14. The two issues that I have raised in this Address have profound impact and effect on how our society operates. Without the rule of law and security of lives and property, society gradually descends into a state of anarchy and democracy becomes a mere pretension. Democracy itself cannot survive without the rule of law. These twin elements – rule of law and security of lives and property – are what drive society and the economy. It would be revealing if we were to have proper and verified statistics on the investment opportunities that have been lost to Nigeria because of these twin pervasive challenges – i.e. insecurity of lives and property and the erosion of the rule of law. As an Association of Lawyers, we must constantly rise up to challenge our leaders on these twin fronts. We must hold our leaders accountable for security of lives and property while also defending and promoting the rule of law in our society. Our leaders must also understand that by holding up these two tenets – security of lives and property and the promotion of the rule of law – they secure their own lives and wellbeing as well, for, as we must continue to emphasize, if you take care of the rule of law, the rule of law will take care of you.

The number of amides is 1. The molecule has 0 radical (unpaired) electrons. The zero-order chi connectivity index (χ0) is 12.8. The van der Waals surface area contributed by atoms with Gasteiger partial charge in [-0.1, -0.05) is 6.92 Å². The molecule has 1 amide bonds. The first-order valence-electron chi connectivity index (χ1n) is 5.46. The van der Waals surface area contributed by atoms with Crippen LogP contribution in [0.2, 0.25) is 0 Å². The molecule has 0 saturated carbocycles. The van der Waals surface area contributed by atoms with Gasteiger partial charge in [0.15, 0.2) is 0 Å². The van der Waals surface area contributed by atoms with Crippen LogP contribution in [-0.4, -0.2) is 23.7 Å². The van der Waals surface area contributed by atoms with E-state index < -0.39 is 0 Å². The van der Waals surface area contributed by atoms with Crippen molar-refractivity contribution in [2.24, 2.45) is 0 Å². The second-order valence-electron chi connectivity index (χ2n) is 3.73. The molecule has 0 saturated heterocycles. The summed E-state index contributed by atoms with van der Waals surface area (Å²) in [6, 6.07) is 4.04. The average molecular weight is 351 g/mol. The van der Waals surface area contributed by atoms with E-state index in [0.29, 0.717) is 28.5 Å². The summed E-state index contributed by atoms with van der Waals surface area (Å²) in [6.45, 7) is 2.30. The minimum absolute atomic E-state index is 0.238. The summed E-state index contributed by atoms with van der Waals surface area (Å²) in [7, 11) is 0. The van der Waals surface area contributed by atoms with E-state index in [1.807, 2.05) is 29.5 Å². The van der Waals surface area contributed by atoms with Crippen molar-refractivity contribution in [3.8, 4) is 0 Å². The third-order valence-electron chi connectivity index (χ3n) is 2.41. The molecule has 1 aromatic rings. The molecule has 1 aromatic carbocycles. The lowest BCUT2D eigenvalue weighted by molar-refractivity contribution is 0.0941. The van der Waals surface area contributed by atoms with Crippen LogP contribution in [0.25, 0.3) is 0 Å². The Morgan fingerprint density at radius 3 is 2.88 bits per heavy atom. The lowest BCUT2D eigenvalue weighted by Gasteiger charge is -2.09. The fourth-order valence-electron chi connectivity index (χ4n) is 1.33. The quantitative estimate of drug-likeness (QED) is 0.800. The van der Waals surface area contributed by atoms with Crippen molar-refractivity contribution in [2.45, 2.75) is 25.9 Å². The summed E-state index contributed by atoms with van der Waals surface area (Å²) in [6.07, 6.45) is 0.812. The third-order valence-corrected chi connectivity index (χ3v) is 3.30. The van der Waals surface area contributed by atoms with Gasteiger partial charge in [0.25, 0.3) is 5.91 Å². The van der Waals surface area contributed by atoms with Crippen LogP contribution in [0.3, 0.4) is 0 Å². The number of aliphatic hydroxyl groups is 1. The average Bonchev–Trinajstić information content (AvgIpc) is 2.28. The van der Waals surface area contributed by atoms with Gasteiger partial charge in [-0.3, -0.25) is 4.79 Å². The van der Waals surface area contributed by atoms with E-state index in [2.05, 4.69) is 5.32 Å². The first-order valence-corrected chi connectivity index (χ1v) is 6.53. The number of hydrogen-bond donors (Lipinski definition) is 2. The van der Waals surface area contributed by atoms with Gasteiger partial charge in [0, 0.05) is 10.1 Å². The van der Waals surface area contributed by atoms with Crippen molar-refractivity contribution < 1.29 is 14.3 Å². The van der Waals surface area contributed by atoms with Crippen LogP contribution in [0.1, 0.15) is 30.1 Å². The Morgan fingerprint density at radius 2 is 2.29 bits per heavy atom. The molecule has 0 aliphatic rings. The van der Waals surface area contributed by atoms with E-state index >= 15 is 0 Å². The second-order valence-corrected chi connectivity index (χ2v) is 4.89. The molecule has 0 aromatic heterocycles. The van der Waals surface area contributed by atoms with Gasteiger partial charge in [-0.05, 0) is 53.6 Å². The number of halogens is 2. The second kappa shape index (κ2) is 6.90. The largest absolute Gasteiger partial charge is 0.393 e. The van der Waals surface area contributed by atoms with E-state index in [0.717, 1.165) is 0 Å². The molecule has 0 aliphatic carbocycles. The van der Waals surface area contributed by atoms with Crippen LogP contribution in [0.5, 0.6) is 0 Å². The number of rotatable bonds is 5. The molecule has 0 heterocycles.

15. On a good and harmonious note, I must conclude this Address by mentioning that we have fulfilled our electoral promise to remit 10% of the Bar Practice Fees to our branches. A number of the Branches have already received their remittance and the others will presently join the ranks of the recipients. Our colleague, Rabiu Ayuba, the young man that won a car during the 2018 Annual General Conference but which we were not able to fulfill due to the state of our purse now has cause to smile. This afternoon, during the break period, I will be joined by some of the elders of our Association to present the car keys to him. We have also continued in the path of financial prudence, transparency and accountability by publishing to you our Association’s Q4 Financial Statement. This is a commitment that we made and which we will continue to keep.
  16. I mention these fulfilled promises merely to make the point that electoral promises can be kept when there is the will to keep them. I am pleased that the NBA under my watch is displaying these exemplary conducts which I hope our national politicians and society at large is taking note of. It surely should be possible for our governments to also fulfill its electoral mandate of securing our lives and property and promoting the rule of law. By the way, we still have many more milestones to achieve. One of these is the recommencement of our insurance cover which will be concluded very shortly. There are also outstanding our electoral commitments to our young lawyers and our various other Forums which we would also fulfill presently. All of these and much more would be fulfilled, by the Grace of the Almighty.
  17. Once again, I welcome you, my distinguished colleagues, to the third NEC meeting of the present administration. I wish us very fruitful deliberations. Long live the Nigerian Bar Association. Long live our Independent Judiciary. Long live the Federal Republic of Nigeria.